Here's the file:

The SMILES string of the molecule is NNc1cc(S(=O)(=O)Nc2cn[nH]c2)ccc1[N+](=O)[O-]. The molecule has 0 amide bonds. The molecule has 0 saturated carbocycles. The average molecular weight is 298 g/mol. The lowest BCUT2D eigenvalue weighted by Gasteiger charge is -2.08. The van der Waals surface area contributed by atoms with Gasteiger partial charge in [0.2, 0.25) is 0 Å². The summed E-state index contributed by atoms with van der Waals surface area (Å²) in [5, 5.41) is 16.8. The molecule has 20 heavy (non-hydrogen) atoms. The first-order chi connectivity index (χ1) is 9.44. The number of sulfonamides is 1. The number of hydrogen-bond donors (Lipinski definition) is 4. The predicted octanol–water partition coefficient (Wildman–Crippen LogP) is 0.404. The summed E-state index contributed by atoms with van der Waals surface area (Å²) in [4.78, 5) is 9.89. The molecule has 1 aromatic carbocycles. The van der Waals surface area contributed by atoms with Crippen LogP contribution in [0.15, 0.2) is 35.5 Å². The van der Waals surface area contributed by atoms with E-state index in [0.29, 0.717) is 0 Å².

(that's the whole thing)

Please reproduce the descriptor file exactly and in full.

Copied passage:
The SMILES string of the molecule is NNc1cc(S(=O)(=O)Nc2cn[nH]c2)ccc1[N+](=O)[O-]. The molecule has 0 amide bonds. The molecule has 0 saturated carbocycles. The average molecular weight is 298 g/mol. The lowest BCUT2D eigenvalue weighted by Gasteiger charge is -2.08. The van der Waals surface area contributed by atoms with Gasteiger partial charge in [0.2, 0.25) is 0 Å². The summed E-state index contributed by atoms with van der Waals surface area (Å²) in [5, 5.41) is 16.8. The molecule has 20 heavy (non-hydrogen) atoms. The first-order chi connectivity index (χ1) is 9.44. The number of sulfonamides is 1. The number of hydrogen-bond donors (Lipinski definition) is 4. The predicted octanol–water partition coefficient (Wildman–Crippen LogP) is 0.404. The summed E-state index contributed by atoms with van der Waals surface area (Å²) in [4.78, 5) is 9.89. The molecule has 1 aromatic carbocycles. The van der Waals surface area contributed by atoms with Crippen LogP contribution in [0.15, 0.2) is 35.5 Å². The van der Waals surface area contributed by atoms with E-state index in [0.29, 0.717) is 0 Å².